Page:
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Sewer backup a four month ordeal for family

A sewer backup that started in late February has been an ongoing nightmare for Park Rapids residents Eric and Jamie Munson.

The situation began Feb. 28, the day after the Munsons purchased their home on north Lake Avenue. The sewer backed up and the initial thought was that the home had an old service line running to the city's main.

City utility maintenance worker Dean Christofferson checked the service in the area and determined the problem was not on the city side but the property owner's side and could be caused from old clay tile pipes. He said the water main was flowing north and working correctly.

After the Munsons had several plumbers out to look at the problem, no problem could be found. The Munsons said they were left with little or no choice to have someone tear up the yard to look at the pipes. It was determined that the Munsons had newer PVC pipes and not the clay tile pipes.

A blockage was found on the Munsons' property by a private plumber, according to the city's insurance adjuster Mark Nygaard.

Later on, it was discovered the city's water main runs to the south at that location and there was a blockage in the city main as well that included tree roots and wet wipes.

Beyond the initial backyard sewer work and indoor plumbing work, the Munsons say they will have thousands more in clean up. They claim expenses totaling $33,528.41.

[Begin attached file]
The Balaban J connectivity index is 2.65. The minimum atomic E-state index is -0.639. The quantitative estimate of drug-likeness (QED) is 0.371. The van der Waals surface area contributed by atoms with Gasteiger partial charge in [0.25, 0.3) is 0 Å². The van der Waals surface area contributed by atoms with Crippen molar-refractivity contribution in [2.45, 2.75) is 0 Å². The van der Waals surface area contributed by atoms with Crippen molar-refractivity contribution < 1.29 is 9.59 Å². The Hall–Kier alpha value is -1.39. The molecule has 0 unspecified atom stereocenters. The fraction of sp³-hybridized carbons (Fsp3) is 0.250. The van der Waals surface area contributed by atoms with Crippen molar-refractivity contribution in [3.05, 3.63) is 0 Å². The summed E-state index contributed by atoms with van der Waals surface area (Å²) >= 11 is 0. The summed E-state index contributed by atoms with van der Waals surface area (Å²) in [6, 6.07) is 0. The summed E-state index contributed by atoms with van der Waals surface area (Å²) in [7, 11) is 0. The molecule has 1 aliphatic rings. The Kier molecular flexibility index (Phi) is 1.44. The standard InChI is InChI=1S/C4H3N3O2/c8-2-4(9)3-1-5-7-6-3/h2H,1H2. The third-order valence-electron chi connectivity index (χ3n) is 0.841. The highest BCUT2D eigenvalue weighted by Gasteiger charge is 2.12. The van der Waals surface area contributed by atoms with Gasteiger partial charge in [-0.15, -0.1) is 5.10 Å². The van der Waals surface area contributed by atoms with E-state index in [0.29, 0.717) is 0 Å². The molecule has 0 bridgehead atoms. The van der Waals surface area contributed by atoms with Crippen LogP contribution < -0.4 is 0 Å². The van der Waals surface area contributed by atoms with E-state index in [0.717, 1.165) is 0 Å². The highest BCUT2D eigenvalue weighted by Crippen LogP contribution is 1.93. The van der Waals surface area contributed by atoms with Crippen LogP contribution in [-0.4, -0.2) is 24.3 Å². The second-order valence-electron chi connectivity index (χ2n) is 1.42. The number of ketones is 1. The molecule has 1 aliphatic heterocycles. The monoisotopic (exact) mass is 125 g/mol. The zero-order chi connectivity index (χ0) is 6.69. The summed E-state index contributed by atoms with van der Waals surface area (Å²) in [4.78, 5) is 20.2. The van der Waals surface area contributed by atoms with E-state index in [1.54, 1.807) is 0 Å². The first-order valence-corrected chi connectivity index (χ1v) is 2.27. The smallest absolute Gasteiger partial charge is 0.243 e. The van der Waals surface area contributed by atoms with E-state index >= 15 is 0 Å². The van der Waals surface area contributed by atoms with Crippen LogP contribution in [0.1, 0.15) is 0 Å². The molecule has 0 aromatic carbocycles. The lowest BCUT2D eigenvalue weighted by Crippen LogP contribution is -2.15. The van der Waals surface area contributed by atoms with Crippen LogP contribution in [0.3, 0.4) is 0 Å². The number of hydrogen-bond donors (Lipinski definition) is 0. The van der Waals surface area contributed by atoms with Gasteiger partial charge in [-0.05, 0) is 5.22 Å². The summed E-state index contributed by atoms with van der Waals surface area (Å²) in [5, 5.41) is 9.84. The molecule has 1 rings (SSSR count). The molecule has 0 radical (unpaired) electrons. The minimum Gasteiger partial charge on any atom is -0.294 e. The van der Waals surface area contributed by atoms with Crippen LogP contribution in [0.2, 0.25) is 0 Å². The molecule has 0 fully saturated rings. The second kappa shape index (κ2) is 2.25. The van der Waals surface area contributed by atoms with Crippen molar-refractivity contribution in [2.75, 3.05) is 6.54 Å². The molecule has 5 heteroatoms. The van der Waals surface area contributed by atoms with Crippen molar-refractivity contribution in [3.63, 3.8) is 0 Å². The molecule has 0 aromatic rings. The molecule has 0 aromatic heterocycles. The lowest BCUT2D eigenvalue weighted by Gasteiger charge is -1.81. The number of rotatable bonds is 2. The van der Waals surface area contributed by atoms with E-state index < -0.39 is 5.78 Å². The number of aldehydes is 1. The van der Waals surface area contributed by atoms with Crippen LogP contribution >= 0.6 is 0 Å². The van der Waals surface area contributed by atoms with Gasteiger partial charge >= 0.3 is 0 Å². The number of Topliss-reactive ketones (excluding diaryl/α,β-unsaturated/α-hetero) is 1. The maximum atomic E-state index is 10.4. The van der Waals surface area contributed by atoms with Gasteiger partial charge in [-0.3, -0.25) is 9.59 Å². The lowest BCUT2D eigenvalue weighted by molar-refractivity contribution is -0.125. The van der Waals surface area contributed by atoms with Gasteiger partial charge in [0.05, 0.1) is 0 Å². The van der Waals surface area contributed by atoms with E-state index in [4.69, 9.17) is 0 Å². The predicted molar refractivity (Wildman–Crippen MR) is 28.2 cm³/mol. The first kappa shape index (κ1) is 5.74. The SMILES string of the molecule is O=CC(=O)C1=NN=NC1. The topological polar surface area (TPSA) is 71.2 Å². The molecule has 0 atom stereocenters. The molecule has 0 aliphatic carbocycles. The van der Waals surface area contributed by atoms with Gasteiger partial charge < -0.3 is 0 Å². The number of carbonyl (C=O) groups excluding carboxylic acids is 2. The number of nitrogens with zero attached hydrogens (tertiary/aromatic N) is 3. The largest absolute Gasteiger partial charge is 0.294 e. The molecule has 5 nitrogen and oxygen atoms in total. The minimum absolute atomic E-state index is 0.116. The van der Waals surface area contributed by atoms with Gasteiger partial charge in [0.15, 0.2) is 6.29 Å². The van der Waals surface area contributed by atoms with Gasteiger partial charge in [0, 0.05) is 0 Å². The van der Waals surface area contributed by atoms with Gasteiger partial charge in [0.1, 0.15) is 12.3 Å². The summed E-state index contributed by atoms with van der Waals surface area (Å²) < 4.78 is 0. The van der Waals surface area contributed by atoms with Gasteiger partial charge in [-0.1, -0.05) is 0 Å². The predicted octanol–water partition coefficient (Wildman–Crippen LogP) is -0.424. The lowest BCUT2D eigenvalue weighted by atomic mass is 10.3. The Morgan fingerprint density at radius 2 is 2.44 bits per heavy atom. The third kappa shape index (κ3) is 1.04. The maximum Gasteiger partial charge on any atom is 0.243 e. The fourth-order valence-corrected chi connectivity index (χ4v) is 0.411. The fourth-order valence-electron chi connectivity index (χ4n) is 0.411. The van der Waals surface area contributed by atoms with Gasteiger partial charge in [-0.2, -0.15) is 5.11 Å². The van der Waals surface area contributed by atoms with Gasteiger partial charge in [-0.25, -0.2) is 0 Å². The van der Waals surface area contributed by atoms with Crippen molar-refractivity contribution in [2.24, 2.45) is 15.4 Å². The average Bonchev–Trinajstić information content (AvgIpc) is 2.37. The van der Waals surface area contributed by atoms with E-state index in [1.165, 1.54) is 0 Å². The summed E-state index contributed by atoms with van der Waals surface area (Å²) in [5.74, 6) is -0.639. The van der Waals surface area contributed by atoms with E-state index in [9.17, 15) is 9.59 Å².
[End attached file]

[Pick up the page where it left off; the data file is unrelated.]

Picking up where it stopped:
The Munsons also said the city was at fault for not doing its job in keeping the sewer system clean.

The city's insurance adjuster spoke with city employees and looked over cleaning records for the sewer. He determined the city did its job.

"The decision to offer you a compromised settlement offer is in response to the alleged communication issues between the city and yourself regarding the bills associated with this matter," Nygaard told the Munsons in an e-mail. "... City sewers plug up occasionally. The city cannot control what people flush down their toilets, etc. The blockage that was found in the city main was approximately 8 feet from where your home's sewer lateral connects to the main."

The situation was resolved Friday after the Park Rapids City Council agreed to settle the matter for $5,000 plus waive a road patch fee of $1,335 from the sewer excavation, as recommended by Nygaard.

The Munsons said they were willing to accept the settlement to be done with the situation.

Mayor Nancy Carroll said they had her sympathy. She has experienced sewer issues and said they are awful.

"It's been a nightmare," Eric Munson said.

Anna Erickson
Anna Erickson is editor of the Wadena Pioneer Journal.
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